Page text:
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    To be fair, Jacuzzi Splot had genuine gangster cred! :)
     
  8. Hainted

    Hainted Sage

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    I ran into this problem trying to come up with an equivalent for Humanity in a world with more than one intelligent race. Having said that though a rabbit is a rabbit, not a smerp.
     
  9. Trick

    Trick Auror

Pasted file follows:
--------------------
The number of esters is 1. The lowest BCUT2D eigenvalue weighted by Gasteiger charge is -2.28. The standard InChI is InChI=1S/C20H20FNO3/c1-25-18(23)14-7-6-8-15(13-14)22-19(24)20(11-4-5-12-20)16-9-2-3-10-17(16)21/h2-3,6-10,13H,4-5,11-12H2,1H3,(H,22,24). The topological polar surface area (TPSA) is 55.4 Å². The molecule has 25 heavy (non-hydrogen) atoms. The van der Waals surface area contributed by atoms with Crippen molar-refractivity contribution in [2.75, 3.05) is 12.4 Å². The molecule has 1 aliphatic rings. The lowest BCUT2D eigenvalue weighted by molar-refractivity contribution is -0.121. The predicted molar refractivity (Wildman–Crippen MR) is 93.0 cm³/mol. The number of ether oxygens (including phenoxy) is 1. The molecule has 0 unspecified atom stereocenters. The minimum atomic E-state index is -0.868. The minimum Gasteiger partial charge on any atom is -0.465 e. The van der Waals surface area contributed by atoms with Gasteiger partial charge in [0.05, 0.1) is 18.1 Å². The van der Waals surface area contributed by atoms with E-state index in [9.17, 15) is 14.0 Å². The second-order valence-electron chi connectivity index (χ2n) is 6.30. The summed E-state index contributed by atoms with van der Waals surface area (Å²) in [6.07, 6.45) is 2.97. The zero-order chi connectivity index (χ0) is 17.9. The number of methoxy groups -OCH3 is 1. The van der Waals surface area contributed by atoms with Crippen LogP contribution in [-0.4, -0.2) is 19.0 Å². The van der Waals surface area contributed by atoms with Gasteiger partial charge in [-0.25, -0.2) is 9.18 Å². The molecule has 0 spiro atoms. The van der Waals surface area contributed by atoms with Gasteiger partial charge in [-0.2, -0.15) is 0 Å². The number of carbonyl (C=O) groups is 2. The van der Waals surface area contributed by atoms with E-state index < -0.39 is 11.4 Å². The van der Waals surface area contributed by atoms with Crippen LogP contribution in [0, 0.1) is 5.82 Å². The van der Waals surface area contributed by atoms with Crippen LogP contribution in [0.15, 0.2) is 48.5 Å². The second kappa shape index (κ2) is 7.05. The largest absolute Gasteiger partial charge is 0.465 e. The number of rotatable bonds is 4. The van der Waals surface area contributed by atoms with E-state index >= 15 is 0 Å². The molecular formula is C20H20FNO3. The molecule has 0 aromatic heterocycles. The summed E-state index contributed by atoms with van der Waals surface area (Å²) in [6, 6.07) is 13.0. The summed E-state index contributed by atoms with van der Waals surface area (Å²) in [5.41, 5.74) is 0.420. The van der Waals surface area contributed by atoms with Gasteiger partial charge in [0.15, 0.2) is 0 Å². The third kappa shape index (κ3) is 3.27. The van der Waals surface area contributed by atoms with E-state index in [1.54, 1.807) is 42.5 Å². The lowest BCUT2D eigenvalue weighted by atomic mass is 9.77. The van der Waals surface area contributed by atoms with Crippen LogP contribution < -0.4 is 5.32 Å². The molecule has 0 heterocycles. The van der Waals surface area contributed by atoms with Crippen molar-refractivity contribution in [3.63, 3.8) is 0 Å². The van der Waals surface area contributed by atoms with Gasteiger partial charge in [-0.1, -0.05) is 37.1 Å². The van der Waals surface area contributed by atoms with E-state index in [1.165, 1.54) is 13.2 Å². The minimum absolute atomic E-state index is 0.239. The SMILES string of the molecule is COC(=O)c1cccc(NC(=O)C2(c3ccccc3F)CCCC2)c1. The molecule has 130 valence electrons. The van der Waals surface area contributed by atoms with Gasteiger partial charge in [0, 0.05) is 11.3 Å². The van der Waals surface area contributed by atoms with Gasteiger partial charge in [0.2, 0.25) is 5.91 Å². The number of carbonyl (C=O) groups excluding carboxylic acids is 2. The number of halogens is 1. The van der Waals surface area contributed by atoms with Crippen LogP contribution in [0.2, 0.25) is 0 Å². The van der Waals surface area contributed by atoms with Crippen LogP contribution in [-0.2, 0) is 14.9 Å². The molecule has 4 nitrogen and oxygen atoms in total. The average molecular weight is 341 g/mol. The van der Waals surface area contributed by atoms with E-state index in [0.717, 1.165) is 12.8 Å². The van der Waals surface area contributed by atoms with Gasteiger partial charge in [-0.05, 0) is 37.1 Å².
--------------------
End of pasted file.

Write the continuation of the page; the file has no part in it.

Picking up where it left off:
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    I tend to run into this problem. I agree that avoiding it entirely is simply impossible. The whole idea of making a character someone the reader can relate to is a human thing. Writing a book for people to read is something done on earth. So, try imagining a world that has literally no relation to ours... you've already failed. The lack of effort to make things seem foreign is the real problem. Foreign is the word we need and not when applied to other countries and cultures since obviously the Japanese don't find their own language foreign, even if I would. In my WIP I've used a lot of Germanic words for things, not modern German though. English is similar enough to German that English speaking readers will be able to pronounce the words and remember them but I've taken these words from various dialects, all of which are extinct. I've also changed the spelling as necessary to create correlations in my MC's world that would not exist in ours. If my book is printed in America, Germany or Bangladesh, no one will know these words except for European language scholars and since they're not exactly my target audience, I don't care if they think I am not trying hard enough.